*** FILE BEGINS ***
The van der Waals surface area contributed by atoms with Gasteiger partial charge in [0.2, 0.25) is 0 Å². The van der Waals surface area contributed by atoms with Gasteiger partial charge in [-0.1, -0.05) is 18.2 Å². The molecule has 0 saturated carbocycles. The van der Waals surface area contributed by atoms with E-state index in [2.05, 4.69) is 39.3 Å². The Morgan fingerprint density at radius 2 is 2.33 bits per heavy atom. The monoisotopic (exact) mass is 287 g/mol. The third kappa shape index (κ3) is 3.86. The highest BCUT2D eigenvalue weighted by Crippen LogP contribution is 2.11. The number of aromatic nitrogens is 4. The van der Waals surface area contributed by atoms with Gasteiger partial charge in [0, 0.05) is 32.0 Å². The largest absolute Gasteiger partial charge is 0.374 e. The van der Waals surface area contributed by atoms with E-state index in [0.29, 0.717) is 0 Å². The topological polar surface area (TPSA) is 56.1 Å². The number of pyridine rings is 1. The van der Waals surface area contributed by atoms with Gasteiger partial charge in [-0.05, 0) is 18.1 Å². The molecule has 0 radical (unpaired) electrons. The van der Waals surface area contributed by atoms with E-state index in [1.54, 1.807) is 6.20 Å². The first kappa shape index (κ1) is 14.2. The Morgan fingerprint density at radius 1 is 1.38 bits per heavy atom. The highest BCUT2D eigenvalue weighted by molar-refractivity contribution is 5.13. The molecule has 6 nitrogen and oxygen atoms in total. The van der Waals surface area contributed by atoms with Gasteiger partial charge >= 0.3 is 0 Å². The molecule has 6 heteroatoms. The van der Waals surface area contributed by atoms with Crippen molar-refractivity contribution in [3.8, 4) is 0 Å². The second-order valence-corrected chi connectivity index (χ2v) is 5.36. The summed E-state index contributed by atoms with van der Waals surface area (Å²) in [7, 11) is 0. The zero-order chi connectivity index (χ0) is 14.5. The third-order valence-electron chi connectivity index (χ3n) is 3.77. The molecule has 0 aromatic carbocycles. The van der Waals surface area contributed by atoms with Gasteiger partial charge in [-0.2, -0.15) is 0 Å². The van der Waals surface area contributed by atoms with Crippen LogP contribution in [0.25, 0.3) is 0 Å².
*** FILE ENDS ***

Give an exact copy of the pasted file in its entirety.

The van der Waals surface area contributed by atoms with Gasteiger partial charge in [0.2, 0.25) is 0 Å². The van der Waals surface area contributed by atoms with Gasteiger partial charge in [-0.1, -0.05) is 18.2 Å². The molecule has 0 saturated carbocycles. The van der Waals surface area contributed by atoms with E-state index in [2.05, 4.69) is 39.3 Å². The Morgan fingerprint density at radius 2 is 2.33 bits per heavy atom. The monoisotopic (exact) mass is 287 g/mol. The third kappa shape index (κ3) is 3.86. The highest BCUT2D eigenvalue weighted by Crippen LogP contribution is 2.11. The number of aromatic nitrogens is 4. The van der Waals surface area contributed by atoms with Gasteiger partial charge in [0, 0.05) is 32.0 Å². The largest absolute Gasteiger partial charge is 0.374 e. The van der Waals surface area contributed by atoms with E-state index in [0.29, 0.717) is 0 Å². The topological polar surface area (TPSA) is 56.1 Å². The number of pyridine rings is 1. The van der Waals surface area contributed by atoms with Gasteiger partial charge in [-0.05, 0) is 18.1 Å². The molecule has 0 radical (unpaired) electrons. The van der Waals surface area contributed by atoms with E-state index in [1.54, 1.807) is 6.20 Å². The first kappa shape index (κ1) is 14.2. The Morgan fingerprint density at radius 1 is 1.38 bits per heavy atom. The highest BCUT2D eigenvalue weighted by molar-refractivity contribution is 5.13. The molecule has 6 nitrogen and oxygen atoms in total. The van der Waals surface area contributed by atoms with Gasteiger partial charge >= 0.3 is 0 Å². The molecule has 6 heteroatoms. The van der Waals surface area contributed by atoms with Crippen molar-refractivity contribution in [3.8, 4) is 0 Å². The second-order valence-corrected chi connectivity index (χ2v) is 5.36. The summed E-state index contributed by atoms with van der Waals surface area (Å²) in [7, 11) is 0. The zero-order chi connectivity index (χ0) is 14.5. The third-order valence-electron chi connectivity index (χ3n) is 3.77. The molecule has 0 aromatic carbocycles. The van der Waals surface area contributed by atoms with Gasteiger partial charge in [-0.2, -0.15) is 0 Å². The van der Waals surface area contributed by atoms with Crippen LogP contribution in [0.25, 0.3) is 0 Å².